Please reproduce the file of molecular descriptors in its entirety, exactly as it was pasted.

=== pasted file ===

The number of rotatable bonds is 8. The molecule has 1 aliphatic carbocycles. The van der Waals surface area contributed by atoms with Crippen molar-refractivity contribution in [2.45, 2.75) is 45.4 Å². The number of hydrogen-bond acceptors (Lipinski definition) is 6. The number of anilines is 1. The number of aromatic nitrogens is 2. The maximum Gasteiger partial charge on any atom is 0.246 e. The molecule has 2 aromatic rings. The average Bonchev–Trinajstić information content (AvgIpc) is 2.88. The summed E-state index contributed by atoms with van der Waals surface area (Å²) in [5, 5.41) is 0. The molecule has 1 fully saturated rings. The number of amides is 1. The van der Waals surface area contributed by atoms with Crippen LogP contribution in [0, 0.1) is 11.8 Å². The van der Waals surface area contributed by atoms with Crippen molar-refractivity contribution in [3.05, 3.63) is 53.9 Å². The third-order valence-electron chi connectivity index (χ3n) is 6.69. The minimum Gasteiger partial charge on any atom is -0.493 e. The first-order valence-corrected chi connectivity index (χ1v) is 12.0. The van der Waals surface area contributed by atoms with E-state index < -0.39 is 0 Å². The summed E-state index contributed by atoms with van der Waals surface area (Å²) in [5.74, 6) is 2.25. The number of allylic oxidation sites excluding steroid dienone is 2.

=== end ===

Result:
The number of rotatable bonds is 8. The molecule has 1 aliphatic carbocycles. The van der Waals surface area contributed by atoms with Crippen molar-refractivity contribution in [2.45, 2.75) is 45.4 Å². The number of hydrogen-bond acceptors (Lipinski definition) is 6. The number of anilines is 1. The number of aromatic nitrogens is 2. The maximum Gasteiger partial charge on any atom is 0.246 e. The molecule has 2 aromatic rings. The average Bonchev–Trinajstić information content (AvgIpc) is 2.88. The summed E-state index contributed by atoms with van der Waals surface area (Å²) in [5, 5.41) is 0. The molecule has 1 fully saturated rings. The number of amides is 1. The van der Waals surface area contributed by atoms with Crippen LogP contribution in [0, 0.1) is 11.8 Å². The van der Waals surface area contributed by atoms with Crippen molar-refractivity contribution in [3.05, 3.63) is 53.9 Å². The third-order valence-electron chi connectivity index (χ3n) is 6.69. The minimum Gasteiger partial charge on any atom is -0.493 e. The first-order valence-corrected chi connectivity index (χ1v) is 12.0. The van der Waals surface area contributed by atoms with E-state index < -0.39 is 0 Å². The summed E-state index contributed by atoms with van der Waals surface area (Å²) in [5.74, 6) is 2.25. The number of allylic oxidation sites excluding steroid dienone is 2.